We Might Be Right
A Libertarian Voice in the Theatre
Back in November, Daniel Jones wrote a piece in HowlRound titled “How ‘Right’ is Right? Conservative Voices in the Theater.” He argued that he couldn’t think of a conservative playwright, and wonders, “Why has the political tone of the theatre become seemingly unilateral?” Frankly, I have the same question, but for arguably different reasons. Of course to say that politics are incredibly complex would be the understatement of the century. But, as someone who identifies as a libertarian, political complexities are a part of my reality. I’m here to say that there are indeed conservative voices in the theatre—or at least one conservative voice—but not in the kind of conservatism that one might expect.
Libertarianism as a movement has a number of different facets, and I’d like to begin by saying that there are plenty of libertarians who may not agree with my views, just like with any other political group. The generally agreed principle of libertarianism is a focus on individual rights, liberties, and responsibilities. However, this idea has been paired with everything from anarchy (Murray Rothbard, Robert LeFevre) to hardcore capitalism (Ayn Rand) to forms of socialism (Murray Bookchin). In my case, the simplest explanation I can give for my views, for which “libertarianism” as a word seems to be the best fit, is fiscal conservatism coupled with working for social good (hence why I am a big fan of the blog Bleeding Heart Libertarians).
So what does this have to do with theatre? Augusto Boal says in The Rainbow of Desire that theatre is an inherently human vocation. It’s something we all are, but something “some of us also do.” What I find so compelling about this distinction is Boal’s emphasis on what theatre can make possible for an individual person. Theatre is like a mirror, it’s dichotomizing. We can act as ourself, and we can see ourselves acting. We can have past, present, and even future versions of ourselves on stage—and reflect on what this means. As someone who also does theatre, this also means that I’m not just focused on what theatre can be for me—asserting my own individual rights, exercising my freedoms of speech and assembly—but what it can be for other people. Ideally at least, it means that my work can empower others, providing a space for each person to ask, “What if I acted as the author of my own life? What if my rights and freedoms meant something to me? What if I accepted the primary responsibility for my life? What if the power of choice became a priority of citizens?”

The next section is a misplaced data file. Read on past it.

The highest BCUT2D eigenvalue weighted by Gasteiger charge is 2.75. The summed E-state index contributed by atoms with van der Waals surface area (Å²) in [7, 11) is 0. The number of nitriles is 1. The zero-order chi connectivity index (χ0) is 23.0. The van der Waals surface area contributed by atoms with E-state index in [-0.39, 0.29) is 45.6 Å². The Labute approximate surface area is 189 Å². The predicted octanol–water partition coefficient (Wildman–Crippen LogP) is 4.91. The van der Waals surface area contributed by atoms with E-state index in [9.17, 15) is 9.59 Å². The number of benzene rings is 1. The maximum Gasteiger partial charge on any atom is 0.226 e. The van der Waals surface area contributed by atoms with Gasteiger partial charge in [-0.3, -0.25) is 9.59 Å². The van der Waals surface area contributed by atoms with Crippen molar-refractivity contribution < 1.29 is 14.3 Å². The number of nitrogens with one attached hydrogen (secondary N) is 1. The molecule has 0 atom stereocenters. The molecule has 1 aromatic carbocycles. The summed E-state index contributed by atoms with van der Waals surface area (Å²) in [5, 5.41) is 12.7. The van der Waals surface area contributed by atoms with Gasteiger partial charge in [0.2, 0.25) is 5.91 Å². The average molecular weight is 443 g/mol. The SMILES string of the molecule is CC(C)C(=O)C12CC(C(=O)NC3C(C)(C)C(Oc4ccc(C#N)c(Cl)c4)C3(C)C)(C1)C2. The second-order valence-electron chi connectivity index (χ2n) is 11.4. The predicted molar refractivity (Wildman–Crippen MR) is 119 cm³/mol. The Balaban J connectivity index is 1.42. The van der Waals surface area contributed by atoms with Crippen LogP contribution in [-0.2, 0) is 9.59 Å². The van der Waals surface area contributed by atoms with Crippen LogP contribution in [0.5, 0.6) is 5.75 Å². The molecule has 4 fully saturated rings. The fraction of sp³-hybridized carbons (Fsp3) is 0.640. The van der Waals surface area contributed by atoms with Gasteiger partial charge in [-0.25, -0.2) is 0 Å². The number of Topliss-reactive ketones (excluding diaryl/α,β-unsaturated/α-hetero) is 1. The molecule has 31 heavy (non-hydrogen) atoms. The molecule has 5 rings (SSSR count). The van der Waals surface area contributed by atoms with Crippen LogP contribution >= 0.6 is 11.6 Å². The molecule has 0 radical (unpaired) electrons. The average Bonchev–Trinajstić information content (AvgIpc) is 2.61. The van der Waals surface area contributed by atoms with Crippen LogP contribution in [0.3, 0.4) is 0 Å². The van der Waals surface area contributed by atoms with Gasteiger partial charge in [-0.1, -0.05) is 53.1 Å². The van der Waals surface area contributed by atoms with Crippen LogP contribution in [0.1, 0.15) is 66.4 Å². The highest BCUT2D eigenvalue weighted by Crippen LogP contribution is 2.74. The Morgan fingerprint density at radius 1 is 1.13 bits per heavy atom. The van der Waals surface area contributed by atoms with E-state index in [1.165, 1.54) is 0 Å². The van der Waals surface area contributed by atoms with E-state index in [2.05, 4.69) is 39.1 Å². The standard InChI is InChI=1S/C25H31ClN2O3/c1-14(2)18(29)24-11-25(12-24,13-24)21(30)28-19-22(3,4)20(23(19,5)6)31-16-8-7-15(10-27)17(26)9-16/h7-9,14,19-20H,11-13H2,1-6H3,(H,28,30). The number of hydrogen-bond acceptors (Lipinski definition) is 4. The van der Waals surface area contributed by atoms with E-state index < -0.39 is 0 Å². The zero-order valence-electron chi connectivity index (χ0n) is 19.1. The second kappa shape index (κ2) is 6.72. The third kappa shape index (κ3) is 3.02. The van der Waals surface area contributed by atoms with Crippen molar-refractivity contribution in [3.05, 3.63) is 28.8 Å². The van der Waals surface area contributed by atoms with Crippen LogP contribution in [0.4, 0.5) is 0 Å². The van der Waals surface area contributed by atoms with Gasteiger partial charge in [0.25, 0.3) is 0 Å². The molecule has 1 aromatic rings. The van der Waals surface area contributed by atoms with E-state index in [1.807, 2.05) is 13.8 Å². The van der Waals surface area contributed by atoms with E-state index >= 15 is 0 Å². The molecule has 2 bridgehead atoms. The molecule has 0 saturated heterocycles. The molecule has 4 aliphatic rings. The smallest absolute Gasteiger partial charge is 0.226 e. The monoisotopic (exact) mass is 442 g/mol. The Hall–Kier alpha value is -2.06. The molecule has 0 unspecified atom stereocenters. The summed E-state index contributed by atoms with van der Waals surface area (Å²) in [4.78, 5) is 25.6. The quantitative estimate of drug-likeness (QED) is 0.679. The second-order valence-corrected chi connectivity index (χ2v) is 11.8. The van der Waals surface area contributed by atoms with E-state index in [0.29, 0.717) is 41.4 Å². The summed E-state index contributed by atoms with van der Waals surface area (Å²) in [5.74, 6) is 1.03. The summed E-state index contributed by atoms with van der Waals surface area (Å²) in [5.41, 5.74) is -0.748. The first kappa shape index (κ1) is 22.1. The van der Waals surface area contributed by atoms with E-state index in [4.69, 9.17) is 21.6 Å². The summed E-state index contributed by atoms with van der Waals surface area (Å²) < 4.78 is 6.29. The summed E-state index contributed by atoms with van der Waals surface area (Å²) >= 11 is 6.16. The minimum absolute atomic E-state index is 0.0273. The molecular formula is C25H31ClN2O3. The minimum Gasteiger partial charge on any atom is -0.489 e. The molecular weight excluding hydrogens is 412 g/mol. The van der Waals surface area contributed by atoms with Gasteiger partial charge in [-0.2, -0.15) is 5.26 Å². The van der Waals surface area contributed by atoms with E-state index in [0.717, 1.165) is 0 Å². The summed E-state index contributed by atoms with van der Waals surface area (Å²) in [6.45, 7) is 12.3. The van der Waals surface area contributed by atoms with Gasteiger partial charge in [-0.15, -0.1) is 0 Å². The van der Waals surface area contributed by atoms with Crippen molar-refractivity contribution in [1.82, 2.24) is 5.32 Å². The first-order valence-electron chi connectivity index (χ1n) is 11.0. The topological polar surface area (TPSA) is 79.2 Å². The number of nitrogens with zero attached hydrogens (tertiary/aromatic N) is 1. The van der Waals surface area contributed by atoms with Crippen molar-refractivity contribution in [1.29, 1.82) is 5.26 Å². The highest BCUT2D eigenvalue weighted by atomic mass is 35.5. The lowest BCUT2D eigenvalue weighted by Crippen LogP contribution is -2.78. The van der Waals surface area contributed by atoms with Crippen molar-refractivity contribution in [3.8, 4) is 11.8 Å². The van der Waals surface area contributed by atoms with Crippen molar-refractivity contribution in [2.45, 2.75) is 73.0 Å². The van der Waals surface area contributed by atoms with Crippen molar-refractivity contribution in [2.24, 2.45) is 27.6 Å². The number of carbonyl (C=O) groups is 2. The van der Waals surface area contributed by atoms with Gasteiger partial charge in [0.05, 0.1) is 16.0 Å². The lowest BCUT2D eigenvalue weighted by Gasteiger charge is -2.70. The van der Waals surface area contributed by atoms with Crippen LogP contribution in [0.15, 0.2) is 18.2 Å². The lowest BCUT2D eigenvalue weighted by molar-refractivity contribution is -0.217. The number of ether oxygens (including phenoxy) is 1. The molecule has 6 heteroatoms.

I’m not just focused on what theatre can be for me—asserting my own individual rights, exercising my freedoms of speech and assembly—but what it can be for other people.
Given that on some issues I toe a conservative line, I’ve encountered some people who are surprised at my use of “progressive” pedagogies like Augusto Boal and Paulo Freire. So before I go any further, let me say again that a conservative voice in the theatre is not necessarily the one that people expect to hear. But more important, there really isn’t a conflict of ideology. I’m all for theatre that scrutinizes social issues and generates what Freire called “concientização” or “raising of a critical consciousness.” To a libertarian mind, that kind of consciousness is absolutely necessary if we are going to be vigilant about protecting the rights and liberties of every person. At the same time, protecting and advocating for individual rights also means being wary of government interventions, including government subsidies. As the title of an article by Lauren Galik aptly put it, “If Government Subsidizes Art, It Will Always Be Censored.”